“Things You Can’t Outrun” isn’t a particularly remarkable episode of television. It features an underdeveloped villain, some pretty terrible dialogue at times, and Iris continuing to be a millstone around the show’s neck, slowing things to a crawl just about whenever she shows up. Despite all this, there are more than a few things that make me very excited about where The Flash is headed and what the creative team will be capable of once they sort out some of the early problems the series is faced with.
In particular, the writers have proven remarkably adept at figuring out clever ways to deploy Barry’s powers. Just look at a scene late in the episode where Barry rushes to save Joe while he visits Barry’s father in jail. Barry arrives just in time to give Joe the antidote to the poison this week’s villain has infected him with, but in doing so he places himself squarely in view of his father. Barry’s in full costume, but when he brings his face up to meet his father’s glance he’s still worried that he might be recognized by his dad. To signal this fact the writers have Barry vibrate his face at a speed that renders his image blurry. It’s an unexpected, yet totally obvious moment that the writers mine beautifully. It manages to be both a fun comment on super hero tropes and it’s a clever way to admit that a father would obviously recognize his son even with a mask on. It’s a unique visual representation of Barry’s motivations.
It’s sound storytelling that’s exciting at the same time, and it’s these kinds of touches that bode well for the series’ long term health. The writers also are proving adept at building out the world of the show. Unlike in the first two episodes, this week’s villain doesn’t wind up dead, which means that the team needs a place to put him once he’s been caught since a regular jail is going to be pretty inept at holding a guy who is capable of turning into poison mist at will. To that end the series makes the smart decision to repurpose the failed particle accelerator as a makeshift prison.
It’s a sound choice, and one that allows the episode to dig into the night where things went wrong. Now, not everything we see here is particularly scintillating or essential, the flashbacks mostly exist to let us see Caitlin’s final moments with her fiancé Ronnie (Raymond) while also showing us the role that Cisco had in his “death.” There’s some overly lovey-dovey honeymoon planning between Caitlin and Ronnie, the expected tragedy of Ronnie being trapped in the accelerator when it blows, and an ultimate conquering of the traumatic past that has hounded both Caitlin and Cisco up to this point. But the actual nuts and bolts of the plotting is unremarkable, though the concept is strong.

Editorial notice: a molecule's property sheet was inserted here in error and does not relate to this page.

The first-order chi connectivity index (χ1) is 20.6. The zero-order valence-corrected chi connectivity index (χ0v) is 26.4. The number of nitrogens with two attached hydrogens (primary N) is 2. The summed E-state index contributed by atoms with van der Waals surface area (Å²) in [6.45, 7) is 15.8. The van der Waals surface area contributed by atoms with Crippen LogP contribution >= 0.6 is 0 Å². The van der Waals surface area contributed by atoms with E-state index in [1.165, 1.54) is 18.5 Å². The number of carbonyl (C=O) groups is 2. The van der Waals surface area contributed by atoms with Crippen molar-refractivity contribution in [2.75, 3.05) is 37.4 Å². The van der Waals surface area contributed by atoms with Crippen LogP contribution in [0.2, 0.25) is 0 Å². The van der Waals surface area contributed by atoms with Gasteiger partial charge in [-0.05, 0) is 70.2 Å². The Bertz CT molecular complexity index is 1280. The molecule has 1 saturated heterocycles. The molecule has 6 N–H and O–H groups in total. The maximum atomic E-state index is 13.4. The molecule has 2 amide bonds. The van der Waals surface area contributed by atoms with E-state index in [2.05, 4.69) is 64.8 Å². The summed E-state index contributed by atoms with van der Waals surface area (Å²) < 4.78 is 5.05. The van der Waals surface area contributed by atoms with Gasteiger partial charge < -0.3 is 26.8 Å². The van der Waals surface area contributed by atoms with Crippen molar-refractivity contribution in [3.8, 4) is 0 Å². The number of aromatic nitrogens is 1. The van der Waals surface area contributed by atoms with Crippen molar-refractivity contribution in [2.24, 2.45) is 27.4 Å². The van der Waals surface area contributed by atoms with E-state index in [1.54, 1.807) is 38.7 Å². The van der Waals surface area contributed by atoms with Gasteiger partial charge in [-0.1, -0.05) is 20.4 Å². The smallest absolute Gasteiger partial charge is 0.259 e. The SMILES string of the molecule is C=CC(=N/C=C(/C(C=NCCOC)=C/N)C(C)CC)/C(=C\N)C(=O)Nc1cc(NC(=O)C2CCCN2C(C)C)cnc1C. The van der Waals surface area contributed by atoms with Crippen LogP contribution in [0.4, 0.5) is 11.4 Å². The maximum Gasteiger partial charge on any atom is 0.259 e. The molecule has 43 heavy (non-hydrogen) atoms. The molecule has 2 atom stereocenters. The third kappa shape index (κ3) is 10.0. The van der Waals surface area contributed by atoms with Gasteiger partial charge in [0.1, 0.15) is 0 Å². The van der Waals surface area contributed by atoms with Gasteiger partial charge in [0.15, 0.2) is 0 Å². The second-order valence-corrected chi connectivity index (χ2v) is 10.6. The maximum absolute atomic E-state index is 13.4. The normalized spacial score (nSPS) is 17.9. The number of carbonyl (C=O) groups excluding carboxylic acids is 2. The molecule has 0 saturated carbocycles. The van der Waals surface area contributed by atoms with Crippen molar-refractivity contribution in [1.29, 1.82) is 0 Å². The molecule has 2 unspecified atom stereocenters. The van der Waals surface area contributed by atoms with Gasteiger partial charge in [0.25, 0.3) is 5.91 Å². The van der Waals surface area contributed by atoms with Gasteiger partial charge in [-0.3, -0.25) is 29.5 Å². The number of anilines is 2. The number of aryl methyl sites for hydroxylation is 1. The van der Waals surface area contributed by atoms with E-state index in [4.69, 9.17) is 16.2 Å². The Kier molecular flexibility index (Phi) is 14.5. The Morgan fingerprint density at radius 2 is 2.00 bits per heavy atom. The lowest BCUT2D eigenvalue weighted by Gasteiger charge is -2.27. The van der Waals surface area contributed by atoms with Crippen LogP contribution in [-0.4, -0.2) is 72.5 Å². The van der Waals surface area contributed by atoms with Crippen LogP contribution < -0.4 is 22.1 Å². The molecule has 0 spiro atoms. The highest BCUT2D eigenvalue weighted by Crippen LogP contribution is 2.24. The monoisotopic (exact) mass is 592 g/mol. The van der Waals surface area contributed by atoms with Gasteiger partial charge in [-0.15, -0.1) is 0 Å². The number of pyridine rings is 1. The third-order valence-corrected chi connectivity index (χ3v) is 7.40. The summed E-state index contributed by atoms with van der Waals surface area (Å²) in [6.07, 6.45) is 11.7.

Using the accelerator as a prison is, put simply, pretty damn cool, and the design of the accelerator is similarly exciting. The cheese factor is strong in this one, but all for the better. The Flash is inherently outlandish; the lead character is a guy who runs really fast.
It’s these touches on the fringes of “Things You Can’t Outrun” that keep it moving even as it stumbles into go-nowhere scenes, such as when Eddie accidentally arrives at the West household. The score here is almost unbearable. The music doesn’t overwhelm the scene, but the scoring is still so absurdly grandiose that the scene registers as woefully underwritten. If Candice Patton and Rick Cosnett had even an ounce of chemistry as a pairing perhaps they could put these kinds of scenes over, but they still haven’t found a groove together yet and, combined with the lackluster writing they’re working with, their scenes fall flat.
It’s still the early going, and really, most of the problems that occur here are ones that plague almost every new television series. The writers are still honing in on what kind of stories they can tell while also sketching in the outlines of their characters and determining how best to deploy them for maximum effect. The kinks haven’t been ironed out yet, but the imagination of the creatives on the show is still shining through. There are great ideas being implemented, the world is firmly structured, and, most importantly, the writers are consistently coming up with exciting and unique ways to utilize Barry’s powers to further the story. It’s moments as simple as a blurry face concealing a secret identity or Barry utilizing his rapid healing to preserve a bit of evidence within his own lungs that keep me enthused about this show even as it traverses the rocky foothill before the summit.